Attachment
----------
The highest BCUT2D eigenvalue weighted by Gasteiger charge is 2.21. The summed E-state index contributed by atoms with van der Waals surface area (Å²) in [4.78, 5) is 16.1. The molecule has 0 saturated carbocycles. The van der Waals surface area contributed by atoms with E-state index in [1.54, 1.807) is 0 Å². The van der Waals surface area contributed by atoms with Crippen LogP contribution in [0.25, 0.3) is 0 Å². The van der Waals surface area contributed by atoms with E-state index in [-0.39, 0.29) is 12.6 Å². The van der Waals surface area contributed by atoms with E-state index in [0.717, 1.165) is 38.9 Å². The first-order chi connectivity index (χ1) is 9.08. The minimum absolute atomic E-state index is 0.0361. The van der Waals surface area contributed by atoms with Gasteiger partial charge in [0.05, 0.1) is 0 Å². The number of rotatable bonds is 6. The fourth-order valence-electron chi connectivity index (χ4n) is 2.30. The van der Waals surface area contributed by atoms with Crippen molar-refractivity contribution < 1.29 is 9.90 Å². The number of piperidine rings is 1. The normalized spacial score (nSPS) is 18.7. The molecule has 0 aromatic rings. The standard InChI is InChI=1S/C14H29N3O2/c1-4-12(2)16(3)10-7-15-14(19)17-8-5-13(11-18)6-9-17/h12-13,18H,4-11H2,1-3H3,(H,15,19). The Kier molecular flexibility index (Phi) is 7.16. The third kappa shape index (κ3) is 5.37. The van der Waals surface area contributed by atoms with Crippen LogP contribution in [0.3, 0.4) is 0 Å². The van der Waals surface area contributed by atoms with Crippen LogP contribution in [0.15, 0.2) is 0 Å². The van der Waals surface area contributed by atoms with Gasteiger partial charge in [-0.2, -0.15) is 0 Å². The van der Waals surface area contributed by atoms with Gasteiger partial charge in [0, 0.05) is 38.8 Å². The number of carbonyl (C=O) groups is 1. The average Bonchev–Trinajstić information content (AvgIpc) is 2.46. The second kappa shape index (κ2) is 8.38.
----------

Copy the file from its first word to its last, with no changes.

The highest BCUT2D eigenvalue weighted by Gasteiger charge is 2.21. The summed E-state index contributed by atoms with van der Waals surface area (Å²) in [4.78, 5) is 16.1. The molecule has 0 saturated carbocycles. The van der Waals surface area contributed by atoms with E-state index in [1.54, 1.807) is 0 Å². The van der Waals surface area contributed by atoms with Crippen LogP contribution in [0.25, 0.3) is 0 Å². The van der Waals surface area contributed by atoms with E-state index in [-0.39, 0.29) is 12.6 Å². The van der Waals surface area contributed by atoms with E-state index in [0.717, 1.165) is 38.9 Å². The first-order chi connectivity index (χ1) is 9.08. The minimum absolute atomic E-state index is 0.0361. The van der Waals surface area contributed by atoms with Gasteiger partial charge in [0.05, 0.1) is 0 Å². The number of rotatable bonds is 6. The fourth-order valence-electron chi connectivity index (χ4n) is 2.30. The van der Waals surface area contributed by atoms with Crippen molar-refractivity contribution < 1.29 is 9.90 Å². The number of piperidine rings is 1. The normalized spacial score (nSPS) is 18.7. The molecule has 0 aromatic rings. The standard InChI is InChI=1S/C14H29N3O2/c1-4-12(2)16(3)10-7-15-14(19)17-8-5-13(11-18)6-9-17/h12-13,18H,4-11H2,1-3H3,(H,15,19). The Kier molecular flexibility index (Phi) is 7.16. The third kappa shape index (κ3) is 5.37. The van der Waals surface area contributed by atoms with Crippen LogP contribution in [0.3, 0.4) is 0 Å². The van der Waals surface area contributed by atoms with Crippen LogP contribution in [0.15, 0.2) is 0 Å². The van der Waals surface area contributed by atoms with Gasteiger partial charge in [-0.2, -0.15) is 0 Å². The van der Waals surface area contributed by atoms with Gasteiger partial charge in [0, 0.05) is 38.8 Å². The number of carbonyl (C=O) groups is 1. The average Bonchev–Trinajstić information content (AvgIpc) is 2.46. The second kappa shape index (κ2) is 8.38.